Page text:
We ended up staying on the first floor of an old Victorian home 3-flat in Jamaica Plain just outside the city. It was another friend of a friend setup and it turned out to be a phenomenal situation. The occupants upstairs invited us for waffles Saturday morning, and even gifted the girls with surprise Easter baskets on Sunday morning – placed discretely outside our door. Awesome! Saturday Mary and I went to a Red Sox game at Fenway while the twins did the duck boat tour (they loved it!!!) with my mom. Saturday night my aunt and her friend hosted a pizza party for us out in Newton. My aunt Sudi lived in Boston for over 30 years, although she now lives in Santa Barbara, so she was back to see me race and re-connect with old friends so she had quite the soiree put together. Sunday I did short run around Jamaica Pond with Mary, and then we did packet pickup and cruised the expo – although it was crazy/stupid crowded, and involved way more standing around and waiting than I would have liked. I did pickup a pair of Saucony Kinvara 5 running shoes, hot off the presses, and a new race singlet. We walked to the finish line area and took some pictures, and got to see first-hand the bombing spots along Boylston. We met my friend Mark and his wife for a late lunch – I was in marching band in high school and U of I with Mark – he now lives in Arizona but was also there running. Sunday night we did quiet pasta dinner at home with just Mary and the kids, and then I drove over to Wellesley to stay with my friend Bruce Noxon at his brother’s house. Bruce and his brother Stephen were both running in the race – Stephen has been instrumental in the MR8 charity campaign to commemorate Boston bombing victim Michael Richard. I slept good…felt good – onto race day! One of the nicest parts of this race is that the first wave does not go off until 10am – so no scrambling around at 5am to get to the race start. We downed some banans, bagels, and peanut butter for breakfast and slapped on some sunscreen. Bruce’s father, Woody, drove Bruce and I to the start area in Hopkinton – about a 20 minute drive or so from Wellseley. You can’t drive right to the start line…you either take a bus from Boston, or take a bus from a staging area just outside Hopkinton. We did the latter obviously, and arrived in Hopkinton about an hour or so before the start. Security was tight…we got searched a couple of times and there was a law enforcement agent every 10 feet in Hopkinton. At the start you spend most of your time in a huge staging area at the local school called the Athlete’s Village. They have huge tents setup outside, food, drinks, and a million porta-potties. They stage the waves and corrals from there and it is about a 10 minute walk back into town to the start line area. I mostly just sat around…Bruce was in the first wave, so he took off pretty quickly. I was in the first corral of the second wave…so my start time was 10:25am. With 45 minutes to go I downed my 16ounces of Generation UCAN – it’s a supplement I can’t recommend enough…for either long distance running or triathlons. Meb Keflezighi uses it, and used it that day for a victory in the race, and it has been rock solid for me throughout my training. No GI issues, and lots of fuel in the tank. With 30 minutes to go they started releasing the 2nd wave to get to the start. I did a last porta potty stop on the way, and then strolled up to Corral #1. It was nice to be in the first corral of this wave – you get a clear road ahead of you, and get to actually see the start line area up close and personal like you see it on TV. It’s a really small town, and a small 2-lane road, and in-person it all looks even smaller. There were 9000 people in my wave spread out in 8 corrals – but it did not feel cramped. I stripped off my extra clothing, fired up the Garmin, and waited for the gun. I remember feeling very calm. A lot of my pre-race nerves come from just the unknowns of getting there, being healthy, trying not to forget anything…standing there counting down to the gun I felt clear and focused in mind and body. I was done at my race weight, fit, and ready to go! The gun goes off, and it’s go time. The first miles are mostly downhill – the first mile in particular feels straight down – it has an average negative grade of 2.1%. Here is a look at the overall course elevation profile.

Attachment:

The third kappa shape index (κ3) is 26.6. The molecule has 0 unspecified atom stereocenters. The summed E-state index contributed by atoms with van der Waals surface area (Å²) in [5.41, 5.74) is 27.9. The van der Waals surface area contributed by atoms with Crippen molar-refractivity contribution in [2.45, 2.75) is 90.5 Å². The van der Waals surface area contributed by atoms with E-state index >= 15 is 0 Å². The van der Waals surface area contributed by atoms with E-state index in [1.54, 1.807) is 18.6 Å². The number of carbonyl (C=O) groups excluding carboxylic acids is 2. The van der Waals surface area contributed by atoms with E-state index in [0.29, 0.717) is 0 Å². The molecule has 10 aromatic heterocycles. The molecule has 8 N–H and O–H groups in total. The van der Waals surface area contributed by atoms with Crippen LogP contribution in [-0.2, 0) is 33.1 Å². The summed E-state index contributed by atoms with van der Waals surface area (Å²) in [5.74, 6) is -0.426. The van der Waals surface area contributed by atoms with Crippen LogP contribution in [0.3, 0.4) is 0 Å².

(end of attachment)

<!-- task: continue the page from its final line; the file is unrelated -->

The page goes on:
There are lots of crowds right around Hopkinton, but once you get out of there you spend most of the first half of the race just hopping from town to town. The towns all have great crowds but in between there are sections of strange quietness. I chose not to wear headphones, so it was a bit surreal to be out in those quiet sections with few spectators and only the sound of the runners around you. Heavy breathing. Footfalls on the pavement. My pacing strategy was to go even effort, with a moderate fade at the end. My pace per mile would vary a lot based on the terrain. Sections predominantly downhill would be a little quicker, sections predominantly uphill would be slower. I used Greg Maclin’s MyMarathonPace.Com website to build a pace band that I could wear during the race. Most of the big uphills come with four hills between miles 16-21 so I wanted to get to that point with a few minutes in the tank, which would mean running the first half in 1:36 or so and the second half in 1:39. My goal was to run under 3:15 (that is a 7:25 pace)…that would get me qualified for the race the following year. I figured I was in shape to run 3:12/3:13 on a flat course, and that Boston, because of its difficulty, would add 5 minutes or so to that. But all I could do was go out, give it a shot, and see what happens. Here is a copy of my pacing plan, with all those variables and parameters factored in: